SF sheriff deputies union files grievance against order not to talk to ICE officials about illegals

This takes the concept of "sanctuary city" to a whole new dangerous level.

The San Francisco sheriff's department allowed accused murderer Francisco Sanchez to walk out of custody last spring due to an order given by Sheriff Ross Mirkarimi that forbade deputies from contacting or communicating with federal immigration authorities.  The deputies claim that this ridiculous policy led directly to the murder of Kathryn Steinle.

SF Gate:

The San Francisco Deputy Sheriffs’ Association called for Mirkarimi to correct his “flawed philosophy” and rescind the March 13 memo prohibiting his staff from giving immigration agents information about detainees — including their citizenship status, their booking and arrest documents, and their release dates.

The grievance, filed by union attorneys and sent to the sheriff Monday, adds a new layer to a national debate about sanctuary-city laws that limit cooperation between local agencies and immigration authorities.

Mirkarimi has said his policy reflected the spirit of a 2013 city ordinance intended to protect immigrants — and that city leaders should get together and change the ordinance if they see fit.

The grievance also underscored deep divisions within the Sheriff’s Department. The union has long been at odds with Mirkarimi and has endorsed his opponent, Vicki Hennessy, in this fall’s election. Freya Horne, a department attorney, called the grievance “political posturing.”

Peter Hoffmann, an attorney for the union, countered that it was a matter of public safety. “Clearly, this was a bad policy,” he said. “Rescind it, and let’s try to do something positive going forward.”

The Sheriff’s Department came under fire when San Francisco authorities arrested and charged Juan Francisco Lopez-Sanchez, a Mexican national, in Steinle’s July 1 slaying along the Embarcadero.

Lopez-Sanchez had been convicted of several drug offenses since 2001, and federal immigration authorities wanted to deport him a sixth time. He came to San Francisco, though, after the Sheriff’s Department requested that he be transported from a federal prison in San Bernardino County to face a 20-year-old drug charge for marijuana sale.

Mirkarimi released him in April after the district attorney declined to prosecute.

The sheriff department is not there to protect illegal immigrants.  It is there to protect the people.  And how they can protect all the people in San Francisco by releasing a dangerous criminal back on to the streets is ludicrous and illogical.

Despite the criticism, there don't appear to be any second thoughts among the 276 sanctuary cities in the U.S. about their policy.  Making targets of their citizens apparently carries no political consequences.

This takes the concept of "sanctuary city" to a whole new dangerous level.

The San Francisco sheriff's department allowed accused murderer Francisco Sanchez to walk out of custody last spring due to an order given by Sheriff Ross Mirkarimi that forbade deputies from contacting or communicating with federal immigration authorities.  The deputies claim that this ridiculous policy led directly to the murder of Kathryn Steinle.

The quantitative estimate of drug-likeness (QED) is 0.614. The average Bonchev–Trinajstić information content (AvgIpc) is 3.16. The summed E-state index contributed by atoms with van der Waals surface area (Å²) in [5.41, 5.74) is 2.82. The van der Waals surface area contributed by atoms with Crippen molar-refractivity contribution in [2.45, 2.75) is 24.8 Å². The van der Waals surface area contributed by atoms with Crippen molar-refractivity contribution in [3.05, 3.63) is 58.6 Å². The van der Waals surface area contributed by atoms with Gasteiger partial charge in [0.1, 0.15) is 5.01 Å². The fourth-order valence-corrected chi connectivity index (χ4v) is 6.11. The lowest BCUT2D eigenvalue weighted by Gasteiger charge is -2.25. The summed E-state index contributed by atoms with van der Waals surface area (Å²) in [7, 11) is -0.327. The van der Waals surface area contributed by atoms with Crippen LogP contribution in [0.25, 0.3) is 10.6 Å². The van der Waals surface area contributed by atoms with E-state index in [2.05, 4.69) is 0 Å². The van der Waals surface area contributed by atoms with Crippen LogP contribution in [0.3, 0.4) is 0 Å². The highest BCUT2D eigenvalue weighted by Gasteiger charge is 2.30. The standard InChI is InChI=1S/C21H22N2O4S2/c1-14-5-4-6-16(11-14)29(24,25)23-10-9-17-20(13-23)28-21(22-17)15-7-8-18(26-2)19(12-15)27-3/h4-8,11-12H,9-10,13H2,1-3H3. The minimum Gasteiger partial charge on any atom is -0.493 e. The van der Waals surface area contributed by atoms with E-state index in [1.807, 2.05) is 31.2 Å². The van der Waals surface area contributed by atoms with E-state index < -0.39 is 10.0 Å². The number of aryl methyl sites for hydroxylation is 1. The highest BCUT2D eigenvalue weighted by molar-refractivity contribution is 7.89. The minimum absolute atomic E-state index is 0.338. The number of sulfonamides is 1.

SF Gate:

The San Francisco Deputy Sheriffs’ Association called for Mirkarimi to correct his “flawed philosophy” and rescind the March 13 memo prohibiting his staff from giving immigration agents information about detainees — including their citizenship status, their booking and arrest documents, and their release dates.

The grievance, filed by union attorneys and sent to the sheriff Monday, adds a new layer to a national debate about sanctuary-city laws that limit cooperation between local agencies and immigration authorities.

Mirkarimi has said his policy reflected the spirit of a 2013 city ordinance intended to protect immigrants — and that city leaders should get together and change the ordinance if they see fit.

The grievance also underscored deep divisions within the Sheriff’s Department. The union has long been at odds with Mirkarimi and has endorsed his opponent, Vicki Hennessy, in this fall’s election. Freya Horne, a department attorney, called the grievance “political posturing.”

Peter Hoffmann, an attorney for the union, countered that it was a matter of public safety. “Clearly, this was a bad policy,” he said. “Rescind it, and let’s try to do something positive going forward.”

The Sheriff’s Department came under fire when San Francisco authorities arrested and charged Juan Francisco Lopez-Sanchez, a Mexican national, in Steinle’s July 1 slaying along the Embarcadero.

Lopez-Sanchez had been convicted of several drug offenses since 2001, and federal immigration authorities wanted to deport him a sixth time. He came to San Francisco, though, after the Sheriff’s Department requested that he be transported from a federal prison in San Bernardino County to face a 20-year-old drug charge for marijuana sale.

Mirkarimi released him in April after the district attorney declined to prosecute.

The sheriff department is not there to protect illegal immigrants.  It is there to protect the people.  And how they can protect all the people in San Francisco by releasing a dangerous criminal back on to the streets is ludicrous and illogical.

Despite the criticism, there don't appear to be any second thoughts among the 276 sanctuary cities in the U.S. about their policy.  Making targets of their citizens apparently carries no political consequences.